Twitter Poetry and Mobility in Art

On: October 1, 2009
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About Marta Colpani
I was born in Piacenza, a little city in the North of Italy. I grew up with five brothers and sisters and various adopted and hosted children who temporary lived with my family. In 2005 I moved on my own to Pisa to study Film, Music and Theater and later (2006) I moved to Haarlem to study Information Science in Amsterdam. I graduated in August 2009 and then started the post-graduated program New Media, at the same university (UvA). Simultaneously I'm studying fine arts at the Rietveld Academy and running a stage at Technische Unie in the Product information & eBusiness department.

Website is the ultimate social networking site. The last trend for new media junks. Journalists, politicians, writers, artists, depressed teenagers, hyper-active middle-aged Internet addicted, new Iphone owners, everyone seems to be out there, on Twitter. Of course, because Facebook is so 2006.

What Twitter seems to scream is: back-to-basic. Twitter has basically only one function: you can only write a very short status update (sorry for the inappropriate Facebook lexicon). This message cannot be longer than 140 characters. Of course there is an appropriate way to communicate on Twitter, that makes use of his very basic structure to include more functions. For instance, you can answer someone else’s tweet by mentioning @hisnickname, you can also add an url or even keywords, which will be retrieved in case someone looks for them in the search box. You can also write direct private messages to your contacts. Unfortunately, also these are limited to 140 characters.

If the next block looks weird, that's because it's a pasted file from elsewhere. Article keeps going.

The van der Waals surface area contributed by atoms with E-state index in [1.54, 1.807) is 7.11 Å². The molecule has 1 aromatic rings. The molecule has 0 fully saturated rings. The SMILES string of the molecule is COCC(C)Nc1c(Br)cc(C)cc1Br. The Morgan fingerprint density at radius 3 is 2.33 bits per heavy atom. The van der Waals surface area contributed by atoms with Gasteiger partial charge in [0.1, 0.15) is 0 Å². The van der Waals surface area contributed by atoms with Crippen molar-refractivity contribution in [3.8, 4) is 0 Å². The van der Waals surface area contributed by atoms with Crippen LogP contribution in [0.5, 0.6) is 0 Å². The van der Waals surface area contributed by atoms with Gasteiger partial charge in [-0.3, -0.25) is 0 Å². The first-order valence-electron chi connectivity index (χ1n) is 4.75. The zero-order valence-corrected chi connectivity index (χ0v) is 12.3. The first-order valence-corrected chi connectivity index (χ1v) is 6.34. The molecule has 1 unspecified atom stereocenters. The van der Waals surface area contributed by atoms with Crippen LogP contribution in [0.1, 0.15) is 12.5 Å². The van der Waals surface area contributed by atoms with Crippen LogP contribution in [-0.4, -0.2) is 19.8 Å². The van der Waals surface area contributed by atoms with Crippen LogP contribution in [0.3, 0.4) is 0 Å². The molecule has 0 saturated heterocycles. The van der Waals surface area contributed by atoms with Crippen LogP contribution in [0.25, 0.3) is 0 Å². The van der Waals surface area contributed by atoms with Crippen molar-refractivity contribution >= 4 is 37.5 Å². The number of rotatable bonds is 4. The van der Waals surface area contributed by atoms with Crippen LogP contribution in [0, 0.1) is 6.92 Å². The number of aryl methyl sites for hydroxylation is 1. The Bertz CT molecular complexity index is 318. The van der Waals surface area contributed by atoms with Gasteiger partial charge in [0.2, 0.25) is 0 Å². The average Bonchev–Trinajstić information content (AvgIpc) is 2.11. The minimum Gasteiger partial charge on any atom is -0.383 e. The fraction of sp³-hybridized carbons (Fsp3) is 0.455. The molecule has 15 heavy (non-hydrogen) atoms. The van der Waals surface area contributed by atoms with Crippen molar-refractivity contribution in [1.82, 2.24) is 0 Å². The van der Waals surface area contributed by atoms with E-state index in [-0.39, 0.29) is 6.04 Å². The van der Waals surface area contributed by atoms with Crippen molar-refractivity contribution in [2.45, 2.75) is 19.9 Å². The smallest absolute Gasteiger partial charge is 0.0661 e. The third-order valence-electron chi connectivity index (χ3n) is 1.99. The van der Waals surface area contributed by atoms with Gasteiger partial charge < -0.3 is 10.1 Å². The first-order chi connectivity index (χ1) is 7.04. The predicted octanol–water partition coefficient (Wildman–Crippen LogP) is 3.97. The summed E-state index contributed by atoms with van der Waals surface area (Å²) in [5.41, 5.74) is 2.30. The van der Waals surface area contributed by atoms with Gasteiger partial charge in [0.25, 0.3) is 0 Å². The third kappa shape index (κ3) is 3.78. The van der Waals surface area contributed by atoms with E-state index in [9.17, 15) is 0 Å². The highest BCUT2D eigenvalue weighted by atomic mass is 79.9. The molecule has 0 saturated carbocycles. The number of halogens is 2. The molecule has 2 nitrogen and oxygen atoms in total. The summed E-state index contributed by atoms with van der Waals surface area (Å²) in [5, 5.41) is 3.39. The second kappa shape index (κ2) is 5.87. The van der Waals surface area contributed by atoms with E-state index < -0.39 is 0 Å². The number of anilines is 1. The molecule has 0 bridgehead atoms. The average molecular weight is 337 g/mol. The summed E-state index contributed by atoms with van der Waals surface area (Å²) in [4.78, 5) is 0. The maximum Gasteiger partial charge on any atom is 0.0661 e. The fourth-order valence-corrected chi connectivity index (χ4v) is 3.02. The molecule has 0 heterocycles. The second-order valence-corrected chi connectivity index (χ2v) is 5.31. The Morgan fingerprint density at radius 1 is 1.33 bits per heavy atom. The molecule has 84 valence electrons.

When I have to do with something new, especially if we are talking media stuff, it is in my nature to ask myself: what can I do with it? And because I am a fan of arts in general, what can artists do with it? I love reading and literature, and when I look at a new written medium, like Twitter is, I ask myself what this medium can change in the way we produce and we read art, in this case poetry.

Twitter allows only very short texting, which is the reason why some find it too limiting for writing. On the other hand, this limitation could become its big potential. If we focus on poetry, of course we can name the example of haiku to show how shortness doesn’t necessarily mean less meaning or less value.

Haiga, haiku and digital art by DW Bender by monkeysox.
Haiku and digital art by DW Bender

Haiku is a very specific form of poetry that has his origins in Japan. Nowadays Haikus are written in many different languages, though. Most contemporary Haiku writers belong to the English speaking world (US in particular) or come from the Balkans. Therefore the original Haiku form cannot be respected literally, because it finds his reason of being in the Japanese language. Nevertheless there are other rules, which kind of correspond with the original ones:

– Use of three (or fewer) lines of 17 or fewer syllables;

– Use of a season word;

– Use of a cut to contrast and compare, implicitly, two events, images, or situations.

Another peculiarity of Twitter is the mobility of the service. This does not only depend on how Twitter is structured and provided of course, but it is the consequence of mobile computing devices and mobile Internet spread in general. Social networking applications for mobile devices are part of this: mobility is a very important shift in on-line collaboration because it influences also the nature and the subjects of content.

Based on these first observations, I will explore the use and value of Twitter as an artistic tool. In particular I will focus on language use related to new media poetry. By doing this, I think I will also be able to explore that realm of user generated content that has to do with creative writing and arts in general. The results will be updated soon on my personal blog.

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